Jorden v. State

Annotate this Case

500 S.W.2d 117 (1973)

Thomas Lee JORDEN, Appellant, v. The STATE of Texas, Appellee.

No. 47326.

Court of Criminal Appeals of Texas.

October 17, 1973.

*118 Michael L. Morrow, Dallas, for appellant.

Henry Wade, Dist. Atty., Robert T. Baskett, Asst. Dist. Atty., Dallas, and Jim D. Vollers, State's Atty., Austin, for the State.



This is an appeal from a conviction for the offense of murder with malice. Trial was before the court on a plea of guilty and punishment was assessed at ten years.

Appellant's sole contention is that he was not properly admonished by the trial court as to the consequences of his plea as required by Article 26.13, Vernon's Ann.C.C. P.

The court admonished the appellant that the punishment for such offense is "... confinement in the Texas Department of Corrections for not less than two years nor more than life ..."; whereas the statutory range under Article 1257, Vernon's Ann.P.C., is actually "... life or for any term of years not less than two." It is the omission of the words "for any term of years" which appellant contends is violative of Article 26.13, supra.

The admonishment, even though it does not follow the exact wording of the statute, was sufficient to inform appellant that the consequences of his plea could include a sentence of any term in excess of two years. The omission in the admonishment could not have misled him to his detriment.[1] Valdez v. State, Tex.Cr.App., 479 S.W.2d 927.

No reversible error being shown, the judgment is affirmed.

ONION, Presiding Judge (dissenting).

The majority, which has already eroded[1] Article 26.13, Vernon's Ann.C.C.P., now begins an attempt to completely undermine the entire heretofore mandatory statute.

Article 26.13, supra, provides that:

"If the defendant pleads guilty, or enters a plea of nolo contendere he shall be admonished by the court of the consequences; and neither of such pleas shall be received unless it plainly appears that he is sane, and is uninfluenced by any consideration of fear, or by any persuasion, or delusive hope of pardon, prompting him to confess his guilt."

This court has repeatedly held that the provisions of the statute are mandatory and the prerequisites therein set out must be complied with as a condition precedent to validity of a guilty plea, and the question of compliance may be raised at any time. See Ex parte Battenfield, 466 S.W.2d 569 (Tex.Cr.App.1971).

The "consequences of the plea," as used in the statute, have been interpreted as meaning the punishment provided by law for the offense and the punishment which could be inflicted under this plea. Alexander *119 v. State, 163 Tex.Cr.R. 53, 288 S.W.2d 779 (1956); Ex parte Battenfield, supra.

Article 1257, Vernon's Ann.P.C., provides that punishment for murder with malice "shall be death or confinement in the penitentiary for life or for any term of years not less than two."

In the instant case the court admonished the defendant, who was indicted for murder with malice, that "If you are found guilty, the law requires me to assess your punishment in the murder with malice case at confinement in the Texas Department of Corrections for not less than two years nor more than life."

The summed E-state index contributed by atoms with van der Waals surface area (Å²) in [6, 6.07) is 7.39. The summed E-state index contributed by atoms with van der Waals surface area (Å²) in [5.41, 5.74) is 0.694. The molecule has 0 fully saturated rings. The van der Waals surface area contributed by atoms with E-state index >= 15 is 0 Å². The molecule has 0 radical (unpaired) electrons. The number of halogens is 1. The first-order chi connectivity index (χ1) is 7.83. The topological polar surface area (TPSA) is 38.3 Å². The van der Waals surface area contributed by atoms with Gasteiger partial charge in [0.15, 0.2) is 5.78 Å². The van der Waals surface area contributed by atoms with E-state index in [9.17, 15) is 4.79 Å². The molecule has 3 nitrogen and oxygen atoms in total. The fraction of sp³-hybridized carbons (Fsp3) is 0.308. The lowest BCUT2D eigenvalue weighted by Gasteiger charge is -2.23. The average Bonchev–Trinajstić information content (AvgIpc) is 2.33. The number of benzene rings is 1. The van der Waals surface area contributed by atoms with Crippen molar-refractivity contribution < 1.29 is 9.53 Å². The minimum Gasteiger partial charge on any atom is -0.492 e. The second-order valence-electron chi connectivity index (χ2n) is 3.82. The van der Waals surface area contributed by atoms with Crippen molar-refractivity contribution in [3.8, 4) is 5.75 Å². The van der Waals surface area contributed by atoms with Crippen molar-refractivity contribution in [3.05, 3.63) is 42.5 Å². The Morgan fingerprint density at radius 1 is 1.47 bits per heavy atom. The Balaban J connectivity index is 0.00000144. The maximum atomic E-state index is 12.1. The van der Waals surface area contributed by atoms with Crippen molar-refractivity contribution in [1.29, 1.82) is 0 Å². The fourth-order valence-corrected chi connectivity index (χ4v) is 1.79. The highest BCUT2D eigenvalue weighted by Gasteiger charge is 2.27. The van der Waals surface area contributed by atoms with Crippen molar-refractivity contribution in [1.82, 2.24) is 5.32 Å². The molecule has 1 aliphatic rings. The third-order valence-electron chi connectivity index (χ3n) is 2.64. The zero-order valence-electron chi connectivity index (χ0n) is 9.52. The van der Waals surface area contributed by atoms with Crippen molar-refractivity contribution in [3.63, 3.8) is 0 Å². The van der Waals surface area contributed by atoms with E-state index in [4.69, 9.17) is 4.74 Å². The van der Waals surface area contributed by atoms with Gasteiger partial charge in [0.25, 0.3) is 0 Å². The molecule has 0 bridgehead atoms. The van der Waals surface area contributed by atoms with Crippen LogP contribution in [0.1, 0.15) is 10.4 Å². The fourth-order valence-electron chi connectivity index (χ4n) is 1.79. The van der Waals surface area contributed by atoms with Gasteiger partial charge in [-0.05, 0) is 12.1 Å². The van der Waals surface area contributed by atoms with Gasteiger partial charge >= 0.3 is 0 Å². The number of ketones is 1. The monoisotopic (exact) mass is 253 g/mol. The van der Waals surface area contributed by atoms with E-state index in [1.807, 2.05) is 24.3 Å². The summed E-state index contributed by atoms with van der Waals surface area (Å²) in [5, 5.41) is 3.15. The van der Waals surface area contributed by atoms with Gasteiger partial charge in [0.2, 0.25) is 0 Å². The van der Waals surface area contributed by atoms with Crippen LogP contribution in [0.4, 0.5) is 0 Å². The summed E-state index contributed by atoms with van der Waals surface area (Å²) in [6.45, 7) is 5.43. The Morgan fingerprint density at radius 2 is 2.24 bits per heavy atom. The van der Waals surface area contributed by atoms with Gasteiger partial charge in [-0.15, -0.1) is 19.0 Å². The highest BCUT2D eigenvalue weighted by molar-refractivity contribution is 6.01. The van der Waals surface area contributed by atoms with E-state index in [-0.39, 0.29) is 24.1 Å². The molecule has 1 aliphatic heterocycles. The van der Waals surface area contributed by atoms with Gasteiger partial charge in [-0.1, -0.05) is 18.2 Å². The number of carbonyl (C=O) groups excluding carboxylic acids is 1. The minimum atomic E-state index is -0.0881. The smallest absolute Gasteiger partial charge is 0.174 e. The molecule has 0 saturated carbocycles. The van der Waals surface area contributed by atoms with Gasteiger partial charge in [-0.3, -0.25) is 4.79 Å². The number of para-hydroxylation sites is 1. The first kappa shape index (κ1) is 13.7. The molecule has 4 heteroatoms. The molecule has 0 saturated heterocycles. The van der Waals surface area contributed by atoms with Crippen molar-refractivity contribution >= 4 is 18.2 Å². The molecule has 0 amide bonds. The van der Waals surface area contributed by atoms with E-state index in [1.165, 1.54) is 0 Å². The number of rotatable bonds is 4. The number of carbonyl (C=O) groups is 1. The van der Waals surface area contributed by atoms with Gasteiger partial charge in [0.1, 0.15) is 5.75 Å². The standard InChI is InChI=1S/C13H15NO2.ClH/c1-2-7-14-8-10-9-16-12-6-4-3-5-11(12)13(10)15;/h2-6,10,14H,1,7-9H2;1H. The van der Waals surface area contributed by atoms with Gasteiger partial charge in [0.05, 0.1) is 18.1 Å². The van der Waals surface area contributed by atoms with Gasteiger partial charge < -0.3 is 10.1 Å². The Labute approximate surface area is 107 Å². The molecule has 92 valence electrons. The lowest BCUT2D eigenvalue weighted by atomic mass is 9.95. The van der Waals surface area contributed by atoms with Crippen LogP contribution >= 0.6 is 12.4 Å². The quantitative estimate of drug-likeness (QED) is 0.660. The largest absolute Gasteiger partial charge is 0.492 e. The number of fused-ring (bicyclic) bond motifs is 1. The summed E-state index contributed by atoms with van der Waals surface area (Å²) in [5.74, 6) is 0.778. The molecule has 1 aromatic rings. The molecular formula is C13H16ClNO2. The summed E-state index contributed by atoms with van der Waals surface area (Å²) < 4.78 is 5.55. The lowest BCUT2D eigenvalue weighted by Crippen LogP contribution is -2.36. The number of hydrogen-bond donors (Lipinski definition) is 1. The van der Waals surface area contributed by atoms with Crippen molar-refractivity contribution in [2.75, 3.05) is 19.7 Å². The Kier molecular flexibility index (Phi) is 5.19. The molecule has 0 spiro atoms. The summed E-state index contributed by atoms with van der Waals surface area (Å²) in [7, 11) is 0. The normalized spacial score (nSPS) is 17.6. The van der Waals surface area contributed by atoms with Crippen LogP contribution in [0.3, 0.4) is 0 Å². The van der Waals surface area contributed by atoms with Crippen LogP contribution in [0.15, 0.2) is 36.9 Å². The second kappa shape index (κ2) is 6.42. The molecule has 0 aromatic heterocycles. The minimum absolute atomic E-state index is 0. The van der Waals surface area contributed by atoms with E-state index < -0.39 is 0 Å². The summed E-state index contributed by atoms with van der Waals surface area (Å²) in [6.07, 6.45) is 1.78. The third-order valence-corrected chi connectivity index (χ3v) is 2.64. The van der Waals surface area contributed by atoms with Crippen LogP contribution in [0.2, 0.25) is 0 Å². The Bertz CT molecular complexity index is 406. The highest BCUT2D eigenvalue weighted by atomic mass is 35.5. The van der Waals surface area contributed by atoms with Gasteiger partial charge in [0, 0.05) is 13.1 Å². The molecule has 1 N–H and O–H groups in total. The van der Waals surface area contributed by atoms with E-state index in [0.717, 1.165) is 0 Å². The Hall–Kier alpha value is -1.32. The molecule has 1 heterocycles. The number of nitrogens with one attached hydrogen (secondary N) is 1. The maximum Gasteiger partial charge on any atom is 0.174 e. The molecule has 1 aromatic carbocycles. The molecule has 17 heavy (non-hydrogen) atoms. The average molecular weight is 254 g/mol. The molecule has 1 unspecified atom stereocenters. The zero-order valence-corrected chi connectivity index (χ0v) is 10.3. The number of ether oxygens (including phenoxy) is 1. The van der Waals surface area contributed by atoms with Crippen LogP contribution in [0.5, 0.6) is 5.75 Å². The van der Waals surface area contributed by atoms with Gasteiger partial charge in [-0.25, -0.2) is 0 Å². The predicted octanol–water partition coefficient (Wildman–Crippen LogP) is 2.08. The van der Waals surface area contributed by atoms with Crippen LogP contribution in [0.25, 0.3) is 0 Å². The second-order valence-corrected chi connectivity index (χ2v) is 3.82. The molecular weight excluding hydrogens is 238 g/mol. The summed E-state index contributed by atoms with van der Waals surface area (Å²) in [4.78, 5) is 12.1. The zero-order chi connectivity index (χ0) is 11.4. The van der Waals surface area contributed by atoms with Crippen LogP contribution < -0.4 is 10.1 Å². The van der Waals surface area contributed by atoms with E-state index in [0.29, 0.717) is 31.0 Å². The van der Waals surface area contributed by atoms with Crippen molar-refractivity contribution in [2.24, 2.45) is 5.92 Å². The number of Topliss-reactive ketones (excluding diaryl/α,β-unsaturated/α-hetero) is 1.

Only recently in Loudd v. State, 474 S.W.2d 200 (Tex.Cr.App.1971), this court noted that the requirement that a court advise a defendant as to the proper range of punishment is mandatory and a failure to do so requires reversal.

Further, it is clear that the statutory admonishment must be made manifest of record, and the admonishment cannot be supplied by inference, intendment or presumption. Ex parte Battenfield, supra.

In Ex parte Davis, 412 S.W.2d 46 (Tex. Cr.App.1967), it was held that a life sentence is not includable within a statute providing punishment "for any term of years without prescribing a maximum penalty." See also Ex parte Balas, 412 S.W.2d 53 (Tex.Cr.App.1967).

The fact that a defendant should be properly admonished as to the range of punishment is most graphically pointed up by the punishment assessed in some recent cases. See, i.e., Yeager v. State, 482 S.W.2d 637 (Tex.Cr.App.1972) (500 years); Sills v. State, 472 S.W.2d 119 (Tex.Cr. App.1971) (1,000 years).

The admonishment as to the "consequences of the plea" was clearly in error. The majority admit it does not follow the statutory range of penalty, but hold the "omission in the admonishment could not have misled him to his detriment" without any reasoning being advanced.

Now trial judges will be led to believe that all they have to say to a defendant pleading guilty is that the punishment applicable "is some time in the Department of Corrections," and the majority will affirm because he was sentenced to a term of years in such institution, and therefore he could not have been misled to his detriment.

I vigorously dissent.

ROBERTS, J., joins in this dissent.


[1] The dissent expresses concern that when this opinion was originally drafted no reasoning was advanced to show that the omission of "any term of years" from the admonishment could not have misled appellant to his detriment, apparenly because one accused of murder might receive five hundred or even a thousand years. If the dissenters will explain how an accused can be assessed a penalty greater than life in prison, further reasoning might be in order.

[1] See i. e., Espinosa v. State, 493 S.W.2d 172 (Tex.Cr.App.1973); Mitchell v. State, 493 S.W.2d 174 (Tex.Cr.App. 1973); Higginbotham v. State, 497 S.W.2d 299 (Tex. Cr.App.1973).